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Wake Up, Sleeping Beauty 1 Paperback – December 5, 2017
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"Rebound" by Kwame Alexander
Don't miss best-selling author Kwame Alexander's "Rebound," a new companion novel to his Newbery Award-winner, "The Crossover,"" illustrated with striking graphic novel panels. Pre-order today
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So the main girl has multiple personalities. Some of the personalities are male. But in order to spice up the story, the main conflict of the story is that a new personality comes out and makes problems. The first book is mainly setting up the premise, but it feels like we're just going to see new personalities causing new problems over and over again. I'm just not that interested in this idea. The book says that one of the personalities is really the girl and that the other personalities aren't. There's just no possibility of a normal relationship in my mind unless she's "cured", but then the whole story will be making light of mental illness in my mind.
I don't mind "conflict of the week" style stories. But I don't like that the main love interest is the conflict of the week. It makes the love story so much less interesting. It makes an inconsistent character the character. Is she acting a certain way because it's her or is it another personality? They're already pulled the "oops, you thought the character was this way but she's not really" in the first chapter. I'm not interested in sticking around for that over and over again.
I'm glad to see there are only six books and that the series is finished in Japan. It makes me think there must be some kind of resolution. But I'm not interested in continuing so I guess I'll never know how it ends. The whole thing just doesn't work for me.
Wake Up, Sleeping Beauty is shōjo manga which is typically aimed at teenage girls. The romantic story line with the rebellious lead and the story of unobtainable love and perseverance in the face of that. That it is manga means that is read from back to front and from right to left. Start in the panel in the upper right corner of the upper right panel and then read from right to left. Then down to the next row of panels and repeat. The artwork is meant to be the focus of manga and some of the black and white drawing are well done. But, the artist also goes from rich drawings to what are almost stick figures with no backgrounds in other frames to show the same characters whenever there is an emotional moment in the story.
The story is a very quick read and the ending leaves the story incomplete of course since this is the first book. While I am a fan of manga, this story line and the artwork didnt really captivate me. The changes in the time frame of the story telling and the interruptions in the drawings by the stick figures didnt help me to become engaged with the story line of this first book.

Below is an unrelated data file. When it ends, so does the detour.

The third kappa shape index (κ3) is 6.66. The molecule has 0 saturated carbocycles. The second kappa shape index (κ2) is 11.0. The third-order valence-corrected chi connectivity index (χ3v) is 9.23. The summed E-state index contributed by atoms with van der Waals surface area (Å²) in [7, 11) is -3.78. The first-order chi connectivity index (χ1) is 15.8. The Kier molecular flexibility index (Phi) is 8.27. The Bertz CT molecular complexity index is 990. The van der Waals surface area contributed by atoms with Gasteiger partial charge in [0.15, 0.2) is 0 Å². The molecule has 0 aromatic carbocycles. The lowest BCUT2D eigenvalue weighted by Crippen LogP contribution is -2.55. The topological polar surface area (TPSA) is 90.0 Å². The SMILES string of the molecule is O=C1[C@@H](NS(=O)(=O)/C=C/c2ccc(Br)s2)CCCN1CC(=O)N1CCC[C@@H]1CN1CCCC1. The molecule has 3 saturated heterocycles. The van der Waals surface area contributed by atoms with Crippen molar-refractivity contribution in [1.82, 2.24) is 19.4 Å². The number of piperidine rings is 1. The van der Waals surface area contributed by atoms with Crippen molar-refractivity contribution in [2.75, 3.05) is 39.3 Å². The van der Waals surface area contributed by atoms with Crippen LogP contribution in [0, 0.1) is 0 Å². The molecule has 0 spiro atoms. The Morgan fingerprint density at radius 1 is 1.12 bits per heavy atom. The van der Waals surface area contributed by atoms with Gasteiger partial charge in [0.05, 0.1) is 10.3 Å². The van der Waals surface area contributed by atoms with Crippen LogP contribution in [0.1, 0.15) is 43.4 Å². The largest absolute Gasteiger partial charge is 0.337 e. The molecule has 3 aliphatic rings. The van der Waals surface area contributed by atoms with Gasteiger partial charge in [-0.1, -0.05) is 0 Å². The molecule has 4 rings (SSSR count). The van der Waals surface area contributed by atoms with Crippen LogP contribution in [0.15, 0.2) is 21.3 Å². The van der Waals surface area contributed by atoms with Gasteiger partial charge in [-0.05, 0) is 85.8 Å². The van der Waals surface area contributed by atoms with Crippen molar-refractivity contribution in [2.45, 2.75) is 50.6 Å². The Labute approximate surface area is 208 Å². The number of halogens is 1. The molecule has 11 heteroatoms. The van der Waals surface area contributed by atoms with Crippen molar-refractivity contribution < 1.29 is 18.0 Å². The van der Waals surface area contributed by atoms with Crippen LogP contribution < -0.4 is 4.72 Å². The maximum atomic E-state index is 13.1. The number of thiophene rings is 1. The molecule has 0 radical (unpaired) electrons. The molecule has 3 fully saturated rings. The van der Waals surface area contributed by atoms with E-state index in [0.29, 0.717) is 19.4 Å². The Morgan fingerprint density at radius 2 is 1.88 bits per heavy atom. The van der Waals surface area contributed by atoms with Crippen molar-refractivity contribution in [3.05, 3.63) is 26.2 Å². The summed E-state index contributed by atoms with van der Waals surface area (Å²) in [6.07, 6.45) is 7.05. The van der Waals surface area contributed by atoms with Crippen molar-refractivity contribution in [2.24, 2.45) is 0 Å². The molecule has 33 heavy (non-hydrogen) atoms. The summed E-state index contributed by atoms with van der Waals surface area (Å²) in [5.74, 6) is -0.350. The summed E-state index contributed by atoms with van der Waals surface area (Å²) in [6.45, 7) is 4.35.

Overall, an quick read with some nice artwork here and there, but not the best manga I have read. Hopefully the weak story line improves with later volumes.
The storyline was a little slow to start and things were definitely shown and not told. Tetsu needs to earn money - lots of it - to care for his sick mother. He takes a job at a ginormous mansion where he helps several other people with the cleaning and upkeep. He hears a story that the daughter of the house is kept isolated in a smaller house in the back of the property. Tetsu gets curious and goes out that way and eventually meets her. She seems normal enough - at first anyway.
After a series of events, Tetsu finds out that the girl Shizu is sometimes other people. He thinks it's schizophrenia until her body is taken over by a local (urban legend) ghost. The people that inhabit her body are ghosts and Tetsu's a big ole scaredy cat.
He's offered a position as her personal housekeeper and Tetsu is ready to turn it down. He stays on for the money for his mom but the friendship they had before the ghost revelation is obviously on the rocks.
It's well drawn and the story is interesting. If you like Japanese ghost stories, you may well find that you like this. Tetsu Misato is a highschooler determined to work and save, but he finds himself drawn to a little shack in the garden he tends, where a beautiful, mysterious girl lives. He soon finds himself falling for her, but does he know her, really? She's been housed in the small shack because she's believed to be sick, but is it mental illness that ails her, or something dark and amazing?
I liked the ending, but at the same time, I felt the ending wrapped itself up a little too quickly. I wasn't expecting it to be over when it was. It does give some answers but leaves plenty of more mystery for further volumes.